Demerara_GuyConfident Uruguay Women’s team arrives for Pan American Cup title charge Oct 12, 2017 Sports , https://www.kaieteurnewsonline...an-cup-title-charge/ By Calvin Chapman Uruguay women are the first of seven (7) international teams to arrive in Guyana for the anticipated and historic 7th Indoor Pan American Cups (IPAC) that will be played in the “land of many waters” for the first time with all the stick battles set for the Cliff Anderson Sports Hall (CASH) from Monday, October 16th to Saturday... [ more ]
Demerara_GuyUSA South hold off Guyana to claim RAN 15’s title Jul 30, 2017 Sports , http://www.kaieteurnewsonline....claim-ran-15s-title/ The United States of America South withstood the challenges of a determined Guyana team to win the final of the RAN tournament 23-19 yesterday at the National Park. Played on a soggy ground in front of a colourful crowd, USA South opened their account in the 17th minute when Zach Miller scored a penalty. Hein Erasmus stretched the visitors advantage10 minutes later... [ more ]
Cricket is an exciting team sport game that is well-loved and watched throughout the world. Because of its large fan base, cricket boasts players with top earnings and expansive net worths. While India tends to reign supreme with some of the largest earners in the game, cricket’s top breadwinners come from a variety of locations around the globe.
11. Chris Gayle- $15 Million Born in Kingston, Jamaica, Chris Gale is one of only four cricket players in history to have ever scored two triple centuries at Test level and the first batsman to score a double century against Zimbabwe in the 2015 World Cup. With an estimated net worth of $15 million, Gale made his riches playing for a variety of teams including his current team the Royal Challengers Bangalore.
Demerara_Guyencrypted-tbn3.gstatic.com 2. Ricky Ponting- $65 Million Ricky Ponting earned all of his estimated net worth of $65 million as a professional cricketer. He boasts more records than any other player in Australian history. [ more ]
Demerara_Guys.wsj.net 3. Sourav Ganguly- $55.5 Million Well known as the Prince of Calcutta, Souvrav Ganguly has a net worth of $55.5 million. Ganguly is currently a member of the Indian cricket team and is known for doing stints at the IPL. He inherited part of his wealth after his fathers death. [ more ]
Demerara_Guyimg.timeinc.net 4. Imran Khan- $51 Million Born in Lahore, Punjab in 1952, Imran Khan is one of the richest Pakistani cricketers of all time. With an estimated net worth of $51 million, Khan left the game in 1992 to become a politician in Pakistan and he founded the Pakistan Tehreek-e-Insaf political party. Imran is also a cricketer commentator. [ more ]
The Dorado Speed Swim Club (DSSC) is celebrating its 25th year as a club this month. They have already completed a successful Inter-Club Meet on Sunday last among other activities held. Kaieteur Sport is pleased to share with you our readers, a history of the club which has as its motto: “Winning Is Our Attitude”.
Dorado Speed Swim Club Logo
Our Story: Our Head Coach, Stephanie Fraser reintroduced a Learn-to-Swim programme at the Hotel Tower in 1989. The response was overwhelming and the then participants were both talented and dedicated. Ms Fraser was impressed with the progress and skill of her young charges. Being the visionary she is, the hard working Fraser decided that such talents needed to be nurtured and channeled to competitive levels. In a bold step of faith, she got together with the parents, presented her plan and a competitive club was formed that would change swimming history in Guyana. The Dorado Speed Swim Club (DSSC) was officially accepted as an affiliate of the Guyana Amateur Swimming Association (GASA) on March 23, 1993.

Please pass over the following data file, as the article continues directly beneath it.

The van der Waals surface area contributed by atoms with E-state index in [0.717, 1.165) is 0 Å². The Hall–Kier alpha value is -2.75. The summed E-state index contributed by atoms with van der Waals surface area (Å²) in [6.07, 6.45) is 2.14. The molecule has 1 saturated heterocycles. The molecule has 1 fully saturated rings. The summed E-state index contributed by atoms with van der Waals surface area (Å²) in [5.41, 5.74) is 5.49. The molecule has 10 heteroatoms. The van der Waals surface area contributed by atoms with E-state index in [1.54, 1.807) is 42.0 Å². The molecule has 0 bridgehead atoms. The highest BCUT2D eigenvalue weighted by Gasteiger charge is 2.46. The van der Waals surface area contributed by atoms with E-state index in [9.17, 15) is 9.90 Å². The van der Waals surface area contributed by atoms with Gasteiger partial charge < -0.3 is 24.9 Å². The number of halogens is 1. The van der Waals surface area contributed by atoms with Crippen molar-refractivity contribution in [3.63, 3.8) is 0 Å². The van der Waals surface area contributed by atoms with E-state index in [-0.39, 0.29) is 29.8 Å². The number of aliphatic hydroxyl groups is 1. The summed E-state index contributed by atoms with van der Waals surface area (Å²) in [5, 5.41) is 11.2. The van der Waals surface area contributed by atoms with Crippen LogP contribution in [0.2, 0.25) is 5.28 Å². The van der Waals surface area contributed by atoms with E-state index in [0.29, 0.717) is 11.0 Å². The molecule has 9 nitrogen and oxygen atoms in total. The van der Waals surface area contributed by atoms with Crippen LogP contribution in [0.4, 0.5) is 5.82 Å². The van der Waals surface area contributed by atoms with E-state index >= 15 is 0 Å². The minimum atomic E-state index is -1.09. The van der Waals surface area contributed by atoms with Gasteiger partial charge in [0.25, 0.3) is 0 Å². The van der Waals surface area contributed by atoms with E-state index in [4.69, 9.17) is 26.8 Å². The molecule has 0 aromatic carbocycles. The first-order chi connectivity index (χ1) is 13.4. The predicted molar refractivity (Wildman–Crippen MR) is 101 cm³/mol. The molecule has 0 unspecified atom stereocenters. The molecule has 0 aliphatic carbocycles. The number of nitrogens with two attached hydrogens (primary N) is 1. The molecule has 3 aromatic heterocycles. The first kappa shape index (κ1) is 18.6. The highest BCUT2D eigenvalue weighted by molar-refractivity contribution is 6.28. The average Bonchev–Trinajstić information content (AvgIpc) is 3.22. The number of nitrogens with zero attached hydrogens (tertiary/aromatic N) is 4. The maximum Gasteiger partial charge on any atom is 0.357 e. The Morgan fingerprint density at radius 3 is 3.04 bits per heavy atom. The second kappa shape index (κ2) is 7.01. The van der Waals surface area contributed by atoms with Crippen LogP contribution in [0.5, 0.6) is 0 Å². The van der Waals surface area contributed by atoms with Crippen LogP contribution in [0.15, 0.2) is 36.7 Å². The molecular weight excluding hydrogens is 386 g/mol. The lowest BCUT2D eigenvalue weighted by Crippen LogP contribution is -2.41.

Britany van Lange and Niall Roberts just before the London 2012 Opening Ceremony.
The first Executive Committee comprised of: Stephanie Fraser (President and Coach), Reginald Rodrigues (Vice-President), Rupa Harisingh (Secretary), Bibi Bandoo (Treasurer), David Fraser (Assistant Secretary/Treasurer), Committee Members: Edna Rodrigues (Coach), Seema Persaud (Parent Representative). The Name: Selecting a name for the club proved quite a challenge. Multiple suggestions were proposed, but none seemed to be the right fit. After several deliberations El Dorado was the front runner; this was because of its meaning “City of Gold”. However, a few parents expressed concern that the name had a strong affiliation to our world class signature rum. After much debate, and on consultation with a marine biologist, the “El” was dropped leaving Dorado. DORADO is a marine fish, also known as Mahi Mahi and can be found in off-shore temperate, tropical and subtropical waters. The body of the Dorado allows them to be very fast and efficient swimmers; travelling at a tremendous speed (92.6 km/h, 57.5 mph) in a short space of time. This beautiful fish with its spectrum of vibrant colours – gold, blue, green, purple and silver – makes a magnificent spectacle. The Executive chose two of the brilliant colours of the mascot (Blue & Gold) as the official club colours. True to its name, being fast, tantamount to being visionary, the club distinguished itself by initiating and leading the resuscitation of the defunct Guyana Amateur Swimming Association (GASA). Over the last 25-years, Dorado has been able to successfully engage the services of several notable personalities as Administrators, with a wide range of business, legal, political, programme management, health and organisational and management skills such as: Mr. Hamilton Green, Ms. Pat Liverpool, Mr. Anthony Xavier, Dr. Jennifer Basdeo-Green, Dr. Karen Pilgrim, Ms. Barbara Freso, Mr. Leslie Soders, Ms. Sandra La Rose, Ms. Marcia Velloza (Sylvester), Mrs. Shianne Latchmansingh, Ms Jean La Rose, Mrs. Pat Helwig, and the list continues to grow. Prominent Fund-raising members were, Ms. Joanne Lowe, Ms. Marcelle Blackman and Mrs. Maureen van Lange. Achieving and maintaining the status of being the number one club both in terms of quality swimmers and financial stability is no small feat. Dorado continues to stand upon the hallmark qualities of integrity, discipline and, above all, staying the course of keeping the focus on the swimmers, still their best investment.